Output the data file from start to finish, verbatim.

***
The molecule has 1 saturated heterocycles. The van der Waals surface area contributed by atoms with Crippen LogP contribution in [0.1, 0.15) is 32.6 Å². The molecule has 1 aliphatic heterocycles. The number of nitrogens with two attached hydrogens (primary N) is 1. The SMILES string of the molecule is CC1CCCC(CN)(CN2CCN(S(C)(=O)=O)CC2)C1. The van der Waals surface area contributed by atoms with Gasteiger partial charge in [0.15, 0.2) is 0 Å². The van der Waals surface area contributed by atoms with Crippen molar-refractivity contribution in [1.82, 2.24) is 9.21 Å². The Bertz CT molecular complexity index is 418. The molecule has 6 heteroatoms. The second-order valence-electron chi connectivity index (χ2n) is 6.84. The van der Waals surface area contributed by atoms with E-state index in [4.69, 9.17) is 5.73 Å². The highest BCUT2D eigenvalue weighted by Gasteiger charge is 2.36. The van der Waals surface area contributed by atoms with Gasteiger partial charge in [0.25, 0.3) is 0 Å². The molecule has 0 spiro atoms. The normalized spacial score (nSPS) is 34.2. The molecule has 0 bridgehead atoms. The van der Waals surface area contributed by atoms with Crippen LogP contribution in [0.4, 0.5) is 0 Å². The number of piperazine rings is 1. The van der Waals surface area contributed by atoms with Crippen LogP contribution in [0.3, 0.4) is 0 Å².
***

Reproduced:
The molecule has 1 saturated heterocycles. The van der Waals surface area contributed by atoms with Crippen LogP contribution in [0.1, 0.15) is 32.6 Å². The molecule has 1 aliphatic heterocycles. The number of nitrogens with two attached hydrogens (primary N) is 1. The SMILES string of the molecule is CC1CCCC(CN)(CN2CCN(S(C)(=O)=O)CC2)C1. The van der Waals surface area contributed by atoms with Gasteiger partial charge in [0.15, 0.2) is 0 Å². The van der Waals surface area contributed by atoms with Crippen molar-refractivity contribution in [1.82, 2.24) is 9.21 Å². The Bertz CT molecular complexity index is 418. The molecule has 6 heteroatoms. The second-order valence-electron chi connectivity index (χ2n) is 6.84. The van der Waals surface area contributed by atoms with E-state index in [4.69, 9.17) is 5.73 Å². The highest BCUT2D eigenvalue weighted by Gasteiger charge is 2.36. The van der Waals surface area contributed by atoms with Gasteiger partial charge in [0.25, 0.3) is 0 Å². The molecule has 0 spiro atoms. The normalized spacial score (nSPS) is 34.2. The molecule has 0 bridgehead atoms. The van der Waals surface area contributed by atoms with Crippen LogP contribution in [0.4, 0.5) is 0 Å². The number of piperazine rings is 1. The van der Waals surface area contributed by atoms with Crippen LogP contribution in [0.3, 0.4) is 0 Å².